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Model S 85 new gear reduction ratio

Discussion in 'Model S: Driving Dynamics' started by Olle, Nov 17, 2014.

  1. Olle

    Olle Member

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    The Model S 85 top speed changed from 125 to 140 mph after the D announcement. Nice :) But what design change made it possible?

    Two guesses:
    1. taller gearing. Is the taller gearing borrowed from P85D so that they only need to make one version of rear DU gearbox for both cars?
    2. just a better inverter that gives more torque at high rpm, still with the old 9.73:1 gearbox.

    What is it? Let the speculation run wild!
     
  2. AmpedRealtor

    AmpedRealtor Active Member

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    Since the 0-60 times have not changed, I doubt this is anything more than a software change. Also, the design gallery says that both S60 and S85 have 380 HP motors, yet the lighter S60 has slower 0-60 times. Can anyone explain that?
     
  3. Olle

    Olle Member

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    #3 Olle, Nov 17, 2014
    Last edited: Nov 17, 2014
    I noticed the same as you regarding the unchanged 0-60 time. As others have noticed, the 85 really did 0-60 in 4.9. With a 15% taller gearing lets say that brings your 0-60 up 10% from 4.9 to 5.4. Voila, there you have it!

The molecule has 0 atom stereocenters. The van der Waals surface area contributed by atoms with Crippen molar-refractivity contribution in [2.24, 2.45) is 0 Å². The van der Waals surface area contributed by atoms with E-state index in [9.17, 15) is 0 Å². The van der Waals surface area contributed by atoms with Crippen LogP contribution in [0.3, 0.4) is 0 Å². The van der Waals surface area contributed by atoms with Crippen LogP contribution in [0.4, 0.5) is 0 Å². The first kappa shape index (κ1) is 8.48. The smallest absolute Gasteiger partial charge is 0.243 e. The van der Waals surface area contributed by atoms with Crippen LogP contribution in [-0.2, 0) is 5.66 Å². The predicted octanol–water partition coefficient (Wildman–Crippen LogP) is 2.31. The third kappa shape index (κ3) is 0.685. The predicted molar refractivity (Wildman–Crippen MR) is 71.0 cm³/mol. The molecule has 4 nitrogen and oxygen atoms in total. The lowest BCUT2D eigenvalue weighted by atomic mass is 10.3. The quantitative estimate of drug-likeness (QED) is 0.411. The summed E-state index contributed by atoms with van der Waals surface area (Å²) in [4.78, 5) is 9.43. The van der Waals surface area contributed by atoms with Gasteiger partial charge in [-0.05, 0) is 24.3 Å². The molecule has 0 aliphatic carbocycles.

Software change 120 to 140 mph? no way. They were physically limited somewhere around the listed top speed IMO. It was obvious when you drove it around top speed that you were at the actual torque limit of the motor, as opposed to hitting a traditional governor. Especially since the top speed varied each time. We only tested in a P85 but never hit over 133.6 mph on the best run. sometimes 131. A governor doesn't vary like that. If not even the P85 could do 140, how can the less powerful 85 do it with the same gearing? Please challenge me on this someone, if you come up with a solution.

    Ok, to your question about the 380 hp motors. Why different 0-60 times for 60 and 85? It is because of the smaller battery of course. The motor won't produce 380 hp on the 60 battery for as wide of a rev range as it would on the higher voltage 85 battery.

    I wouldn't put much value in these nominal motor power numbers. It is the motor/battery combo that matters of course. Then there are so many variables that its almost meaningless to quote a combo power number. The old 85 and P85 have been measured by many owners to have way more power than the listed motor/batt combo number, 416 hp for the P85 Some people got up to 470 hp on max acc. But most of the time they had much less, at top speed or with a low SOC battery for example.